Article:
In an embodiment of the present invention, the hardware-based multithreaded processor 220 may be used as a network processor. As a network processor, hardware-based multithreaded processor 220 may interface to network devices such as a Media Access Control (MAC) device, such as a 10/100BaseT Octal MAC or a Gigabit Ethernet device (not shown) (Gigabit Ethernet Alliance, 1998). In general, as a network processor, the hardware-based multithreaded processor 220 may interface to any type of communication device or interface that receives or sends a large amount of data. Similarly, in an embodiment, the processor system 210 may function in a networking application to receive network packets and process those packets in a parallel manner.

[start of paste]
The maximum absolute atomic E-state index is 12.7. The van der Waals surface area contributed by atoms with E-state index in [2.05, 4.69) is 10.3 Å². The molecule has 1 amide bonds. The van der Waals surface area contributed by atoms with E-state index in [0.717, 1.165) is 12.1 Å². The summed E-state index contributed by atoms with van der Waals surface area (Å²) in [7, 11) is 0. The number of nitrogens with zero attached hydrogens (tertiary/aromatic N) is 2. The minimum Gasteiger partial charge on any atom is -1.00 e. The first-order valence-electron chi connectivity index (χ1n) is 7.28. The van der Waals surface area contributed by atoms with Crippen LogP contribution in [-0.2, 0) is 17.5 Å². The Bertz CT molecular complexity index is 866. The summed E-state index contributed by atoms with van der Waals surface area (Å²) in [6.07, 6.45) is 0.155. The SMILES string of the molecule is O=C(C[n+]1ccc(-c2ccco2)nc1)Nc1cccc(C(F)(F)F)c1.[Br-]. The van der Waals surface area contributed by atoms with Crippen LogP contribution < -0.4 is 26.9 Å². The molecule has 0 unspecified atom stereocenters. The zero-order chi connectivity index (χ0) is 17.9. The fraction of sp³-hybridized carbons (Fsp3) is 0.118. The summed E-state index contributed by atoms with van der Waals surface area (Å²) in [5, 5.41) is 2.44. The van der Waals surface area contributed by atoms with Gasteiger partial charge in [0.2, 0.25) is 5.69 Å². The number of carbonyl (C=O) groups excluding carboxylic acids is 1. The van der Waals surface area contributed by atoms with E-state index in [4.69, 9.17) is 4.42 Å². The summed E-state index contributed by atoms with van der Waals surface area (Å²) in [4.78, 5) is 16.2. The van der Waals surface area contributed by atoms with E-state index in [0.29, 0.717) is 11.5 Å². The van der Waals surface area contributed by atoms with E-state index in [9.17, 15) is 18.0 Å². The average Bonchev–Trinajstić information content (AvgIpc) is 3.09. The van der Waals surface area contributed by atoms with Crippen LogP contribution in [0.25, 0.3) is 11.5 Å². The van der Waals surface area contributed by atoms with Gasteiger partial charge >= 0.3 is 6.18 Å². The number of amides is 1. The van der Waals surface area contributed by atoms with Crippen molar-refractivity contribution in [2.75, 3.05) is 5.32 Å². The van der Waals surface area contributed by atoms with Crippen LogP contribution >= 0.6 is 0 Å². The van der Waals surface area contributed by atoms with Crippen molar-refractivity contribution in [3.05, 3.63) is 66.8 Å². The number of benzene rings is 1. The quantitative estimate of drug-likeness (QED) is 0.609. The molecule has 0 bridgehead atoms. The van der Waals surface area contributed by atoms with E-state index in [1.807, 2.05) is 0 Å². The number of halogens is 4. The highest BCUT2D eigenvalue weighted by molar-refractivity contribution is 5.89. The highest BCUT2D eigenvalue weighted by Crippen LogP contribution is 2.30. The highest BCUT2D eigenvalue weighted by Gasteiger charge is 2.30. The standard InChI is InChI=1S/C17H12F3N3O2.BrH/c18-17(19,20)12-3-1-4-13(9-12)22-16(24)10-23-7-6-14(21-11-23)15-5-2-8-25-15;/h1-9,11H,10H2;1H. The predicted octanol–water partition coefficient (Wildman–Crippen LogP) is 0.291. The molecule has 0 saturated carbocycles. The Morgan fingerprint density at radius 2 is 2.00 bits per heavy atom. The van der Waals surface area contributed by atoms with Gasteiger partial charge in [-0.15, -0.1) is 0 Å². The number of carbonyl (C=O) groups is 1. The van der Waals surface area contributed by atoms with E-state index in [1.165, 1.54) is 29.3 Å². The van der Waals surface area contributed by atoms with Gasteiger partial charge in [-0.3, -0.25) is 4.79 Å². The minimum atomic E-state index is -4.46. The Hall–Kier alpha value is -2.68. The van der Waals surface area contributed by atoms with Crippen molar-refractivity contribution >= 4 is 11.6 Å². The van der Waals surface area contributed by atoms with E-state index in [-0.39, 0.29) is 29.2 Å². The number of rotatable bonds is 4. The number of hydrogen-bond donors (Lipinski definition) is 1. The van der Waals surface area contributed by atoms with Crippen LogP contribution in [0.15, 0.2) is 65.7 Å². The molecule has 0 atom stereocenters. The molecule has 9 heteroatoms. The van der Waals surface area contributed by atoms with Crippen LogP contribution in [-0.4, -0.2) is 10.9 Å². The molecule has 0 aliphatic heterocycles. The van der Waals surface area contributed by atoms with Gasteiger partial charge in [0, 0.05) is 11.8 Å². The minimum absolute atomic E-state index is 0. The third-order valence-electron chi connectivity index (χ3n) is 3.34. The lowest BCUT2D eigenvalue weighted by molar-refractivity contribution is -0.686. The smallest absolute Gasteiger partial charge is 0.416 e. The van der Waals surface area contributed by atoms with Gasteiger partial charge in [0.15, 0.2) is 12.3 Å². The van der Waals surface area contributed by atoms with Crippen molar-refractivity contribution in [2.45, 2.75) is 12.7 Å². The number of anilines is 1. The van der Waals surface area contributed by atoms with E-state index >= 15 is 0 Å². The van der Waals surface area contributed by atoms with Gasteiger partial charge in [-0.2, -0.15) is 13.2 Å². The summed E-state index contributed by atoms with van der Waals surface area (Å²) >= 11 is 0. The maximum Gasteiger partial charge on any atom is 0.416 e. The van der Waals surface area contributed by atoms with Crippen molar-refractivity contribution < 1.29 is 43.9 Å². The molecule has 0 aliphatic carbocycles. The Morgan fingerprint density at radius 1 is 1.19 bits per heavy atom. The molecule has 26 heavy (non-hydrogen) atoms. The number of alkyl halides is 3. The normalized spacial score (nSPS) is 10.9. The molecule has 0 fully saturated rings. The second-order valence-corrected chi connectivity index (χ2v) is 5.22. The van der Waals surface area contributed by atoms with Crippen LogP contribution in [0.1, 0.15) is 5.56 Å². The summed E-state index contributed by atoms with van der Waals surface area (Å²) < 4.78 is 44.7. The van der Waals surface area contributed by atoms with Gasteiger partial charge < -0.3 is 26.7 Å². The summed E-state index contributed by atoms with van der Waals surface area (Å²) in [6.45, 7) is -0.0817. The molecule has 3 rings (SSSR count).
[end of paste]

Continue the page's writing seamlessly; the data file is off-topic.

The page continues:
FIG. 3 provides an illustration of a network router according to one embodiment of the present invention. In one embodiment, a line card 302 is used to process data on a network line. Each line card acts as an interface between a network 304 and a switching fabric 306. The line card 302 receives a data set from the network 304 via a framer (media interface) 308. In an embodiment, the framer 308 converts the data set from the format used by the network 304 to a format for processing, such as from Internet Protocol (IP; DARPA Internet Program Protocol Specification, September 1981) to Asynchronous Transfer Mode (ATM; Multiprotocol Over ATM, Version 1.0, July 1998). This conversion may include segmenting the data set (as described below). The converted (translated) data set is transmitted from the framer 308 to an ingress processor 310 (see 210 of FIG. 2). The ingress processor 310 performs necessary processing on the data set before forwarding it to the switching fabric 306. This processing may include further translation, encryption, error checking, and the like. After processing, the ingress processor 310 converts the data set into a transmission format for the switching fabric 306, such as the common switch interface (CSIX) protocol, then transmits the data set to the switching fabric 306.